NEW YORK – In a final election season edition, the PGA Tour transitions to a new commissioner, officials in New Orleans embrace a new team format, and the PGA of America sets the tone for what could be a sweeping schedule change.
End of an era. Although the transition had been preordained for some time, PGA Tour commissioner Tim Finchem made it official on Monday when the policy board named Jay Monahan the circuit’s new front man starting on Jan. 1.
Finchem took over the Tour in 1994 and presided over unprecedented growth in purses and popularity. The commissioner had been reluctant in recent months to consider his own legacy, but in the wake of Monday’s announcement many began keeping score.
During his tenure in Ponte Vedra Beach, Fla., Finchem introduced the FedEx Cup Playoffs, Presidents Cup and the creation of the World Golf Championships and International Federation of PGA Tours. He also led the way for The First Tee program and was a key part of golf’s push to return to the Olympics this year.
There were mistakes and missteps along the way, including the clumsy handling of Vijay Singh’s anti-doping violation/non-violation and the decision to draw a curious line in the sand over Casey Martin’s use of a golf cart in competition.
But on the final scorecard of Finchem’s time in office, the man described by many as the ultimate tactician has earned the victory – let’s call it a 3-and-1 triumph – in what turned out to be an impressive 22-year match.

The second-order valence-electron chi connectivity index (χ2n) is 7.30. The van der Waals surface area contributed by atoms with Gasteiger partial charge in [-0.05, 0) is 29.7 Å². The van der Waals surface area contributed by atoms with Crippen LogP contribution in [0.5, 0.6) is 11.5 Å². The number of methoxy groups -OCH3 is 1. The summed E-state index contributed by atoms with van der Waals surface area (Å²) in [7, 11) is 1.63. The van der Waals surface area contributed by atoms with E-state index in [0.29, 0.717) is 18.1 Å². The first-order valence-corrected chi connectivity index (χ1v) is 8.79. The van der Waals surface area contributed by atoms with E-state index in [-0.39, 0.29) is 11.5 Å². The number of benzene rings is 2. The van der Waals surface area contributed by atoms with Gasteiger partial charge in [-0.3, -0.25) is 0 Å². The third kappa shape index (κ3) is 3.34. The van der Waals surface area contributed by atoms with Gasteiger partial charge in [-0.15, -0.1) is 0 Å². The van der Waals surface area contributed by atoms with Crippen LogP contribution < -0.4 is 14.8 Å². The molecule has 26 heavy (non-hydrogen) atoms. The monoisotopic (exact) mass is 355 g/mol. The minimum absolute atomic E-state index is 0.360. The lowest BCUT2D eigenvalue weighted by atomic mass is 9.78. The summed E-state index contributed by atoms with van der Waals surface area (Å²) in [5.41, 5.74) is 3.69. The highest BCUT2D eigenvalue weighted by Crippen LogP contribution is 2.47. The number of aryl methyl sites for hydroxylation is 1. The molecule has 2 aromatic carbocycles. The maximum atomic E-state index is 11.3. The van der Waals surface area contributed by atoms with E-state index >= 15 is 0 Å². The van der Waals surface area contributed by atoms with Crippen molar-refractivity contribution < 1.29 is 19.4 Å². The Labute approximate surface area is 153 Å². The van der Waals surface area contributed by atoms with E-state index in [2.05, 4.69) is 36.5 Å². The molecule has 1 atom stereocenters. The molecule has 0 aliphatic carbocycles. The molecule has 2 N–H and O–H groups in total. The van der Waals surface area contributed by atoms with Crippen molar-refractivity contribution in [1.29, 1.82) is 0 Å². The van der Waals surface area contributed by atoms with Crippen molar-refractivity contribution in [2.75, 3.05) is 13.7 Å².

A true patriot. Of all the awards doled out this week by the PGA of America at the association’s annual meeting, it was the Patriot Award given to Steve Greiner that truly stood out.
Greiner, the head pro at Fort Belvoir Golf Club, is the executive director of the Links to Freedom Foundation in Springfield, Va., an organization that helps disabled veterans overcome the mental and emotional challenges of rehabilitation through golf.
Many of the veterans Greiner’s program has helped were in New York this week to celebrate the award, and their stories of perseverance were a testament to what’s possible through golf.
Tweet of the week.
Happy Veteran's Day! Thank you to all who have served or are serving our great country. Your sacrifice is real and doesn't go unnoticed.— Billy Hurley III (@BillyHurley3) November 11, 2016
Made Cut-Did Not Finish (MDF)
The body politic. About five blocks from where protestors gathered on Thursday in front of Trump Tower, the PGA of America held the association’s annual meeting.
Although the PGA’s election for secretary, which was held on Friday, wasn’t anywhere near as contentious as the race for the White House, the association still found itself wedged uncomfortably between the divisive president-elect and a stated goal of creating an inclusive atmosphere to grow the game.
Next year’s Senior PGA Championship is scheduled to be played at Trump National in Potomac Falls, Va., and the ’22 PGA Championship will be held at Trump National in Bedminster, N.J., which are both courses owned by the president-elect (Next year’s U.S. Women’s Open is also scheduled to be played at Trump’s Bedminster facility).